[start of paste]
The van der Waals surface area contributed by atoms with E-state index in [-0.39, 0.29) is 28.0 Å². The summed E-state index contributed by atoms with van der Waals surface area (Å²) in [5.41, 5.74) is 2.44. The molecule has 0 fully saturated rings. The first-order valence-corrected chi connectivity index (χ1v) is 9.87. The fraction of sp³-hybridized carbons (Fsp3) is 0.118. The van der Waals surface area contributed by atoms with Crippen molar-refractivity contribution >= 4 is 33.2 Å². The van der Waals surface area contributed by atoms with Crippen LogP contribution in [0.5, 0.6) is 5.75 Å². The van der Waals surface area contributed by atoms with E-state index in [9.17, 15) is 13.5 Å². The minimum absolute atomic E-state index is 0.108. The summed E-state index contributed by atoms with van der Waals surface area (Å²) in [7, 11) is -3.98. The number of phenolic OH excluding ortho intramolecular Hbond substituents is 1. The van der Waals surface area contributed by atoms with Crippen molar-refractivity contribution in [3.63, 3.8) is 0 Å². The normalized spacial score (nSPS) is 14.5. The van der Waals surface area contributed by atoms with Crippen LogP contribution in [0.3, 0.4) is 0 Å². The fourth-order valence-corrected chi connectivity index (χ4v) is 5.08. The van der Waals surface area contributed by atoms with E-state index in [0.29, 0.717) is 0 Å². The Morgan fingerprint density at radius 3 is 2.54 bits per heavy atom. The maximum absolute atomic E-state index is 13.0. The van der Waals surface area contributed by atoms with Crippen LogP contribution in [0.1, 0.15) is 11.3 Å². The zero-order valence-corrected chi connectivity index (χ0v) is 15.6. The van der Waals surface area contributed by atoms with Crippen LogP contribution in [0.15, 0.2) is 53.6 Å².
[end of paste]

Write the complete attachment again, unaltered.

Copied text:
The van der Waals surface area contributed by atoms with E-state index in [-0.39, 0.29) is 28.0 Å². The summed E-state index contributed by atoms with van der Waals surface area (Å²) in [5.41, 5.74) is 2.44. The molecule has 0 fully saturated rings. The first-order valence-corrected chi connectivity index (χ1v) is 9.87. The fraction of sp³-hybridized carbons (Fsp3) is 0.118. The van der Waals surface area contributed by atoms with Crippen molar-refractivity contribution >= 4 is 33.2 Å². The van der Waals surface area contributed by atoms with Crippen LogP contribution in [0.5, 0.6) is 5.75 Å². The van der Waals surface area contributed by atoms with E-state index in [9.17, 15) is 13.5 Å². The minimum absolute atomic E-state index is 0.108. The summed E-state index contributed by atoms with van der Waals surface area (Å²) in [7, 11) is -3.98. The number of phenolic OH excluding ortho intramolecular Hbond substituents is 1. The van der Waals surface area contributed by atoms with Crippen molar-refractivity contribution in [3.63, 3.8) is 0 Å². The normalized spacial score (nSPS) is 14.5. The van der Waals surface area contributed by atoms with Crippen LogP contribution in [0.3, 0.4) is 0 Å². The fourth-order valence-corrected chi connectivity index (χ4v) is 5.08. The van der Waals surface area contributed by atoms with E-state index in [0.29, 0.717) is 0 Å². The Morgan fingerprint density at radius 3 is 2.54 bits per heavy atom. The maximum absolute atomic E-state index is 13.0. The van der Waals surface area contributed by atoms with Crippen LogP contribution in [0.1, 0.15) is 11.3 Å². The zero-order valence-corrected chi connectivity index (χ0v) is 15.6. The van der Waals surface area contributed by atoms with Crippen LogP contribution in [0.15, 0.2) is 53.6 Å².